Funding Opportunities

The Collins College of Professional Studies encourages students to look for grants and funding to support their initiatives in innovation and entrepreneurship. Starting in 2017, The Collins College of Professional Studies launched a few funding opportunities and over the next year will look to expand them. 

The Professor Sumitra Janorkar Shah Memorial Scholarship

Professor Sumitra Janorkar Shah Memorial Scholarship was established in 2017 in memory of Professor Sumitra Shah, a retired Associate Professor of the Division of Administration and Economics in the Collins College of Professional Studies, to provide financial support to Women/Social Entrepreneurs interested in a research project involving either (1) small organizations (SMEs) that solve social issues, or (2) a woman entrepreneur in developing world who has made a positive social impact.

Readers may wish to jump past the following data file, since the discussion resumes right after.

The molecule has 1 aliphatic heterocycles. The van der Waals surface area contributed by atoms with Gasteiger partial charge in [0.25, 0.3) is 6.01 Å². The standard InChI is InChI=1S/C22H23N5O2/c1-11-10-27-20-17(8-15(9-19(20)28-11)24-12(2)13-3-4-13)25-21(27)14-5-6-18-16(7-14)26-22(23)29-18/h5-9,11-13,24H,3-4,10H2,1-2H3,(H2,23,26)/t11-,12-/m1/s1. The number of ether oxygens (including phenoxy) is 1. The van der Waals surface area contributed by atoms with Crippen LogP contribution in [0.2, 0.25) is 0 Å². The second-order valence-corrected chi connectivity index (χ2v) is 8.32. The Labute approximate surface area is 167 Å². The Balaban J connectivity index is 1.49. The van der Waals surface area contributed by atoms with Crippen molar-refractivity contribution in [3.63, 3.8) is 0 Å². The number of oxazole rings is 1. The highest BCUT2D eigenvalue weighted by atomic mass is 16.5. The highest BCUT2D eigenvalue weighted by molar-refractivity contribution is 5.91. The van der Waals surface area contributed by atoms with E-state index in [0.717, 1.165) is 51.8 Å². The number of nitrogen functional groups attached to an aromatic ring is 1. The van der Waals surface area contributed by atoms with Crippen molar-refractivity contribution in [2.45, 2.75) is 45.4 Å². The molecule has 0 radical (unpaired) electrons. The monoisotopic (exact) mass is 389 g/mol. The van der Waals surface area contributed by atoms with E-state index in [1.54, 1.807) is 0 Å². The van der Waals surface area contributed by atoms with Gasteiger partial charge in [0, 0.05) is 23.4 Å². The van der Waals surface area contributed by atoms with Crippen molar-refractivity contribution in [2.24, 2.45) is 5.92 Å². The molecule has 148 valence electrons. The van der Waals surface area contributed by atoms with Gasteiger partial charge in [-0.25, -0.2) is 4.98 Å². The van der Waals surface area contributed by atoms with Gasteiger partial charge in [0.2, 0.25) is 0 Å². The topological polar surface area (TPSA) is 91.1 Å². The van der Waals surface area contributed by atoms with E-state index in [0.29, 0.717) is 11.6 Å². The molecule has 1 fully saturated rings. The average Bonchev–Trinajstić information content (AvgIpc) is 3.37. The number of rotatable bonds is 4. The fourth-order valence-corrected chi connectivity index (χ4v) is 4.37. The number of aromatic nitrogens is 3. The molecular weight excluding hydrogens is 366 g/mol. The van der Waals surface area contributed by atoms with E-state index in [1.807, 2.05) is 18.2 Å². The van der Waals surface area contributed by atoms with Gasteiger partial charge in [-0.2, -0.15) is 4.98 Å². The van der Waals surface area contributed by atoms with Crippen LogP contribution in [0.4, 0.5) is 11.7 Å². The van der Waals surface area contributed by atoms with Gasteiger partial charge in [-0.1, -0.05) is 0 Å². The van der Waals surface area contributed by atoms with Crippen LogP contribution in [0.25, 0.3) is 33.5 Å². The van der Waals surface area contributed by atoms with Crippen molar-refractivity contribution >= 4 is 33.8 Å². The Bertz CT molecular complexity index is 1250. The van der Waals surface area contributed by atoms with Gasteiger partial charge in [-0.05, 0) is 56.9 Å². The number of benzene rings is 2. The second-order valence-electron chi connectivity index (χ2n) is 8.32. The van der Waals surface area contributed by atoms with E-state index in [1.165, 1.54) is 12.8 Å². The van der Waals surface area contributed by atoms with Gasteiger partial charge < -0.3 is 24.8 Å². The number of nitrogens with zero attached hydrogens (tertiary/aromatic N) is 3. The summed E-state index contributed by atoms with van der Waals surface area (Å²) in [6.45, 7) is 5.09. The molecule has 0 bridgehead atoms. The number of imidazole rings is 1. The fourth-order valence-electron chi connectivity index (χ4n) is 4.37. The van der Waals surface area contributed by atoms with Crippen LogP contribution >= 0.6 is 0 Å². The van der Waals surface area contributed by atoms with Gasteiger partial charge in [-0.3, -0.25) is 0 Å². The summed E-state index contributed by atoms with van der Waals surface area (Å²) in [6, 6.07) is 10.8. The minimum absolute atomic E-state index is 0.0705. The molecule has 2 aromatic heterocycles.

• must be a current female undergraduate student in the Collins College of Professional Studies
  • Must be in their second semester of their junior year with at least 71 credits completed
  • Candidates should have completed a minimum of two CCPS Entrepreneurship Courses or
    • Completed one course and be registered for one of the CCPS entrepreneurship courses by Fall 2022 or
    • be registered for two of the CCPS entrepreneurship courses by Fall 2022


  • Female candidates must submit a 2 page proposal outlining/describing your project, its significance, beneficiaries, the measure of social impact, sustainability, and overall justification
  • Must submit an updated resume/cv

Selection and Award Distribution: